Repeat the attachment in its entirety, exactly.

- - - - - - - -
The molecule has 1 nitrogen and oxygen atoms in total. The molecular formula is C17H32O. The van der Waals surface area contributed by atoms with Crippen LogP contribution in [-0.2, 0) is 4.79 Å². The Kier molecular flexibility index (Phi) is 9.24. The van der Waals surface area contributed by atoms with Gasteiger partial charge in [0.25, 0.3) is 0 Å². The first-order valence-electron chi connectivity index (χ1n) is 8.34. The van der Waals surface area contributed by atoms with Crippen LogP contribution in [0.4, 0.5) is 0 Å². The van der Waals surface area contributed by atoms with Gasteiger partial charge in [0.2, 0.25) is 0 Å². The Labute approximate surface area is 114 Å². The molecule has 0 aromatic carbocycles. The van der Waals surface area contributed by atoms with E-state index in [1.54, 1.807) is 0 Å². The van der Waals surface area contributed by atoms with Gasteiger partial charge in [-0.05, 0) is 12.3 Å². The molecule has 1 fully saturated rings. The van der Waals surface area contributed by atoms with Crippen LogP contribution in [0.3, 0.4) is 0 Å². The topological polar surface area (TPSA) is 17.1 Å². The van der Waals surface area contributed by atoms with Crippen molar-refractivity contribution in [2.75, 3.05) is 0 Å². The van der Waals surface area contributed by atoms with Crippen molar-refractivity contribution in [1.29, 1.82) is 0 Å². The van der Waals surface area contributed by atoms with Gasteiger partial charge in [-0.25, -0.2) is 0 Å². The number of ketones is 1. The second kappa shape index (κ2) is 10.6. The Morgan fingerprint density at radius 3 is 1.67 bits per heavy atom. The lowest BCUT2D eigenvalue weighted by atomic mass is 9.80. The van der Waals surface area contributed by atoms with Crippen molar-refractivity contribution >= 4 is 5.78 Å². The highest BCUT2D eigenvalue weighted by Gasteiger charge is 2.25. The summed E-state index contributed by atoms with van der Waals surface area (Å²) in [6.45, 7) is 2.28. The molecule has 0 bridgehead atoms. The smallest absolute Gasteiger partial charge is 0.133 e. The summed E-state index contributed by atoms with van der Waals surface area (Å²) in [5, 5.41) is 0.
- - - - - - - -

The molecule has 1 nitrogen and oxygen atoms in total. The molecular formula is C17H32O. The van der Waals surface area contributed by atoms with Crippen LogP contribution in [-0.2, 0) is 4.79 Å². The Kier molecular flexibility index (Phi) is 9.24. The van der Waals surface area contributed by atoms with Gasteiger partial charge in [0.25, 0.3) is 0 Å². The first-order valence-electron chi connectivity index (χ1n) is 8.34. The van der Waals surface area contributed by atoms with Crippen LogP contribution in [0.4, 0.5) is 0 Å². The van der Waals surface area contributed by atoms with Gasteiger partial charge in [0.2, 0.25) is 0 Å². The Labute approximate surface area is 114 Å². The molecule has 0 aromatic carbocycles. The van der Waals surface area contributed by atoms with E-state index in [1.54, 1.807) is 0 Å². The van der Waals surface area contributed by atoms with Gasteiger partial charge in [-0.05, 0) is 12.3 Å². The molecule has 1 fully saturated rings. The van der Waals surface area contributed by atoms with Crippen LogP contribution in [0.3, 0.4) is 0 Å². The topological polar surface area (TPSA) is 17.1 Å². The van der Waals surface area contributed by atoms with Crippen molar-refractivity contribution in [2.75, 3.05) is 0 Å². The van der Waals surface area contributed by atoms with Crippen molar-refractivity contribution in [1.29, 1.82) is 0 Å². The van der Waals surface area contributed by atoms with Gasteiger partial charge in [-0.25, -0.2) is 0 Å². The number of ketones is 1. The second kappa shape index (κ2) is 10.6. The Morgan fingerprint density at radius 3 is 1.67 bits per heavy atom. The lowest BCUT2D eigenvalue weighted by atomic mass is 9.80. The van der Waals surface area contributed by atoms with Crippen molar-refractivity contribution >= 4 is 5.78 Å². The highest BCUT2D eigenvalue weighted by Gasteiger charge is 2.25. The summed E-state index contributed by atoms with van der Waals surface area (Å²) in [6.45, 7) is 2.28. The molecule has 0 bridgehead atoms. The smallest absolute Gasteiger partial charge is 0.133 e. The summed E-state index contributed by atoms with van der Waals surface area (Å²) in [5, 5.41) is 0.